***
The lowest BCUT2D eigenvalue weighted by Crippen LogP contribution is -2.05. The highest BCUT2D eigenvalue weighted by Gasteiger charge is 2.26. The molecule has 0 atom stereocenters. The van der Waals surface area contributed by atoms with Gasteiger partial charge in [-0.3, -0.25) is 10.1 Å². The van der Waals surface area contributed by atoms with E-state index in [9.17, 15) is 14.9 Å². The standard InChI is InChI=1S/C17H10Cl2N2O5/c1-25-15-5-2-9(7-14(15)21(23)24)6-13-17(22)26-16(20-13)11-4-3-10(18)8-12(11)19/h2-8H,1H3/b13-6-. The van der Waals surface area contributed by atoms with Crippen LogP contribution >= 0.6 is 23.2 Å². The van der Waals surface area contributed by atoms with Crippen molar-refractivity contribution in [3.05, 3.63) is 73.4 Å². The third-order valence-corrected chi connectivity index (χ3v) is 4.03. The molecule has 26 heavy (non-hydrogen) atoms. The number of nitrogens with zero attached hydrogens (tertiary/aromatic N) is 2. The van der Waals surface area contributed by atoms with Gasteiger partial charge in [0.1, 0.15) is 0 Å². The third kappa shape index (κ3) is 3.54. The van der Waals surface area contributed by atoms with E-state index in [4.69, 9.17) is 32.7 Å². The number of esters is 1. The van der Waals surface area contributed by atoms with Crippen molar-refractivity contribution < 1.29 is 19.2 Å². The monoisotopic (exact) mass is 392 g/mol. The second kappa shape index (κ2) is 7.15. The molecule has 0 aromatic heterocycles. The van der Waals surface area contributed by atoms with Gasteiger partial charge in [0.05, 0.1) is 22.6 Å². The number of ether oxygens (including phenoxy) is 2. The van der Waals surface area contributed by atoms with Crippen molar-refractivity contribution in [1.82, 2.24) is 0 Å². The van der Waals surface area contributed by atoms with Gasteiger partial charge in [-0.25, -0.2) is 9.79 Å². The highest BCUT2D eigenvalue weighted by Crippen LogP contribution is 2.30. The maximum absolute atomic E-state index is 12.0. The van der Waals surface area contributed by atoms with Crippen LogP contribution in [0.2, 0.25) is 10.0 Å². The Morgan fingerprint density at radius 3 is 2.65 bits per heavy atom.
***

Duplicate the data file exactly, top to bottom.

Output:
The lowest BCUT2D eigenvalue weighted by Crippen LogP contribution is -2.05. The highest BCUT2D eigenvalue weighted by Gasteiger charge is 2.26. The molecule has 0 atom stereocenters. The van der Waals surface area contributed by atoms with Gasteiger partial charge in [-0.3, -0.25) is 10.1 Å². The van der Waals surface area contributed by atoms with E-state index in [9.17, 15) is 14.9 Å². The standard InChI is InChI=1S/C17H10Cl2N2O5/c1-25-15-5-2-9(7-14(15)21(23)24)6-13-17(22)26-16(20-13)11-4-3-10(18)8-12(11)19/h2-8H,1H3/b13-6-. The van der Waals surface area contributed by atoms with Crippen LogP contribution >= 0.6 is 23.2 Å². The van der Waals surface area contributed by atoms with Crippen molar-refractivity contribution in [3.05, 3.63) is 73.4 Å². The third-order valence-corrected chi connectivity index (χ3v) is 4.03. The molecule has 26 heavy (non-hydrogen) atoms. The number of nitrogens with zero attached hydrogens (tertiary/aromatic N) is 2. The van der Waals surface area contributed by atoms with Gasteiger partial charge in [0.1, 0.15) is 0 Å². The third kappa shape index (κ3) is 3.54. The van der Waals surface area contributed by atoms with E-state index in [4.69, 9.17) is 32.7 Å². The number of esters is 1. The van der Waals surface area contributed by atoms with Crippen molar-refractivity contribution < 1.29 is 19.2 Å². The monoisotopic (exact) mass is 392 g/mol. The second kappa shape index (κ2) is 7.15. The molecule has 0 aromatic heterocycles. The van der Waals surface area contributed by atoms with Gasteiger partial charge in [0.05, 0.1) is 22.6 Å². The number of ether oxygens (including phenoxy) is 2. The van der Waals surface area contributed by atoms with Crippen molar-refractivity contribution in [1.82, 2.24) is 0 Å². The van der Waals surface area contributed by atoms with Gasteiger partial charge in [-0.25, -0.2) is 9.79 Å². The highest BCUT2D eigenvalue weighted by Crippen LogP contribution is 2.30. The maximum absolute atomic E-state index is 12.0. The van der Waals surface area contributed by atoms with Crippen LogP contribution in [0.2, 0.25) is 10.0 Å². The Morgan fingerprint density at radius 3 is 2.65 bits per heavy atom.